IMAGE: WARDEN WITH ABALONE SHELL
Ben Margot  /  AP
Department of Fish and Game warden Joe Mello carries an abalone shell and other evidence retrieved from Bob's Sushi restaurant  in San Francisco on Thursday.
updated 6/30/2006 8:23:03 AM ET 2006-06-30T12:23:03

A convicted poacher accused of selling prized shellfish to a Chinese restaurant and divers accused of illegally harvesting the mollusks from the Northern California coast were arrested Thursday in a statewide crackdown on rare fish poaching.

The state’s Department of Fish and Game called the six raids on Thursday one of the largest abalone and sturgeon poaching busts in state history.

Game officials arrested 17 suspects during raids in Sacramento, Oakland, San Francisco, Hayward, Fort Bragg and Mission Viejo. Three suspects are still sought.

“We cannot allow lawbreakers to bring this valuable species to ruin,” state Attorney General Bill Lockyer said in a statement. “That is why I will criminally prosecute poachers, and the restaurateurs that buy from them, to the fullest extent of the law.”

Large, lucrative black market
The raids were meant to stem an increase in black market sales of increasingly endangered fish taken from prohibited areas, game officials said.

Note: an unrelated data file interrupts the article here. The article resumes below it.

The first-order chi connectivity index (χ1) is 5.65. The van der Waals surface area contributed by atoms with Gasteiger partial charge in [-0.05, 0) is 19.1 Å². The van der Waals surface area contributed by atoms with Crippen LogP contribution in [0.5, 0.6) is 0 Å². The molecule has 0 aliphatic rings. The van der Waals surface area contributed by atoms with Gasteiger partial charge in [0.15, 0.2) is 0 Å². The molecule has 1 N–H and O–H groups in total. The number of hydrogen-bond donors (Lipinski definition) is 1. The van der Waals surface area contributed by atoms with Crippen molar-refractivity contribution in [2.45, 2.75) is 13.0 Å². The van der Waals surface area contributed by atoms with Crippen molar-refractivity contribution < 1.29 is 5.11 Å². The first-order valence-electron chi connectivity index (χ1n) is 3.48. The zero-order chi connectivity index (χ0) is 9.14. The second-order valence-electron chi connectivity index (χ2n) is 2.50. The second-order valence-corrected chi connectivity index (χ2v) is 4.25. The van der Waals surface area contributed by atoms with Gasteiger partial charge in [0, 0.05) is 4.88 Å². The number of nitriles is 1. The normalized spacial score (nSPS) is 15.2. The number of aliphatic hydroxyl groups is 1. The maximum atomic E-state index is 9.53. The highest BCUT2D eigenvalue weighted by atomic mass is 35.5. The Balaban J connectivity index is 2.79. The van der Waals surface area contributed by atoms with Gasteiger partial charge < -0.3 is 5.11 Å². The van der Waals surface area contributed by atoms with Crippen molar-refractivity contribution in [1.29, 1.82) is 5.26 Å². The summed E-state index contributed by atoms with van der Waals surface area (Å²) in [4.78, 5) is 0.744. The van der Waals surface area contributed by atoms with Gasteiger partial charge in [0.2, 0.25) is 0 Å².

Sport fishing for red abalone is allowed but is highly regulated and permitted only north of the San Francisco Bay. Poaching depletes one of the few thriving natural habitats for the mollusks left, officials said.

Sturgeon, sought after for pricey caviar eggs, is also jeopardized by poachers. Caviar can fetch up to $165 per pound on the black market, and game officials said the fish is commanding a greater price recently because of short supplies of Russian caviar since 2000.

“The poaching of these resources is a big problem,” Fish and Game spokesman Steve Martarano said. “This can be lucrative. We’re making every effort to show that we won’t tolerate it.”

One of the suspects arrested during Thursday’s raids is a former commercial abalone diver. Lance Robles, 43, is accused of illegally harvesting red abalone from the Mendocino coast and selling it to the China House Restaurant in San Francisco.

Robles, of Fort Bragg, faces state prosecution on two felony counts of conspiracy to harvest abalone from a closed area and sell it commercially, as well as misdemeanors for illegally catching and selling abalone.

Robles was convicted twice in the past decade for similar violations, officials said. The restaurant refused to comment on the arrest.

State officials also arrested his brother Leroy Robles, 41, of Fort Bragg. Leroy Robles faces two felony and one misdemeanor charge. He is accused of selling abalone to Bob's Sushi in San Francisco.

Bob’s Sushi owner Bao Zhang, 53, was arrested on a misdemeanor charge of purchasing abalone for commercial use. A waiter at the restaurant refused to comment and said Zhang was unavailable.

Some leads from fishermen
Ten people were also arrested in a raid known as “Operation Delta Beluga III,” which will be prosecuted in Sacramento County.

The suspects are accused of illegally harvesting sturgeon from the Sacramento River and selling the eggs and meat in Oakland and Sacramento.

Martarano said leads on some of the cases came from responsible sport fishermen.

“They don’t like it either,” he said.

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